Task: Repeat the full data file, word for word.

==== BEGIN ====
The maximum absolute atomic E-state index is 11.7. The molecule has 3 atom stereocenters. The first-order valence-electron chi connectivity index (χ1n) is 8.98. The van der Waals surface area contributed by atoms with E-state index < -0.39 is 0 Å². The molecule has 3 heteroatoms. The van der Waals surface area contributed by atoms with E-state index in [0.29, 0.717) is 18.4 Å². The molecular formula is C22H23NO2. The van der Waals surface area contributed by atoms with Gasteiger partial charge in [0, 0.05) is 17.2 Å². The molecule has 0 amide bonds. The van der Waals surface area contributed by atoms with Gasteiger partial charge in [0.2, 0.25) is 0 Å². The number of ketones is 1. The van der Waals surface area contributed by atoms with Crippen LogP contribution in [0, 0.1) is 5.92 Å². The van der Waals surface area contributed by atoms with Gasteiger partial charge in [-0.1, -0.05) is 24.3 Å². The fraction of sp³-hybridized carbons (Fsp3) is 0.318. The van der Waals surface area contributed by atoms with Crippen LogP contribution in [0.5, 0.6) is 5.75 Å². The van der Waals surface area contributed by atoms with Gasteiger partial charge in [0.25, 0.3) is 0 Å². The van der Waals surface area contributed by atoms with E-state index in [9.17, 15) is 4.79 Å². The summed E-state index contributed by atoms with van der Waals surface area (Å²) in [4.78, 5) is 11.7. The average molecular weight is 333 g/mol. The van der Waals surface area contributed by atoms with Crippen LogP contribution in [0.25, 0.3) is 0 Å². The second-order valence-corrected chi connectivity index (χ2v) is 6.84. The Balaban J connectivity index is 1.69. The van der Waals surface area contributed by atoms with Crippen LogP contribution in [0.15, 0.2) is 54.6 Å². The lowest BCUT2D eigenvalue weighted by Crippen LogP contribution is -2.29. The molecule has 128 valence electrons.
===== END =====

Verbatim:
The maximum absolute atomic E-state index is 11.7. The molecule has 3 atom stereocenters. The first-order valence-electron chi connectivity index (χ1n) is 8.98. The van der Waals surface area contributed by atoms with E-state index < -0.39 is 0 Å². The molecule has 3 heteroatoms. The van der Waals surface area contributed by atoms with E-state index in [0.29, 0.717) is 18.4 Å². The molecular formula is C22H23NO2. The van der Waals surface area contributed by atoms with Gasteiger partial charge in [0, 0.05) is 17.2 Å². The molecule has 0 amide bonds. The van der Waals surface area contributed by atoms with Gasteiger partial charge in [0.2, 0.25) is 0 Å². The number of ketones is 1. The van der Waals surface area contributed by atoms with Crippen LogP contribution in [0, 0.1) is 5.92 Å². The van der Waals surface area contributed by atoms with Gasteiger partial charge in [-0.1, -0.05) is 24.3 Å². The fraction of sp³-hybridized carbons (Fsp3) is 0.318. The van der Waals surface area contributed by atoms with Crippen LogP contribution in [0.5, 0.6) is 5.75 Å². The van der Waals surface area contributed by atoms with Gasteiger partial charge in [0.25, 0.3) is 0 Å². The van der Waals surface area contributed by atoms with E-state index in [9.17, 15) is 4.79 Å². The summed E-state index contributed by atoms with van der Waals surface area (Å²) in [4.78, 5) is 11.7. The average molecular weight is 333 g/mol. The van der Waals surface area contributed by atoms with Crippen LogP contribution in [0.25, 0.3) is 0 Å². The second-order valence-corrected chi connectivity index (χ2v) is 6.84. The Balaban J connectivity index is 1.69. The van der Waals surface area contributed by atoms with Crippen LogP contribution in [0.15, 0.2) is 54.6 Å². The lowest BCUT2D eigenvalue weighted by Crippen LogP contribution is -2.29. The molecule has 128 valence electrons.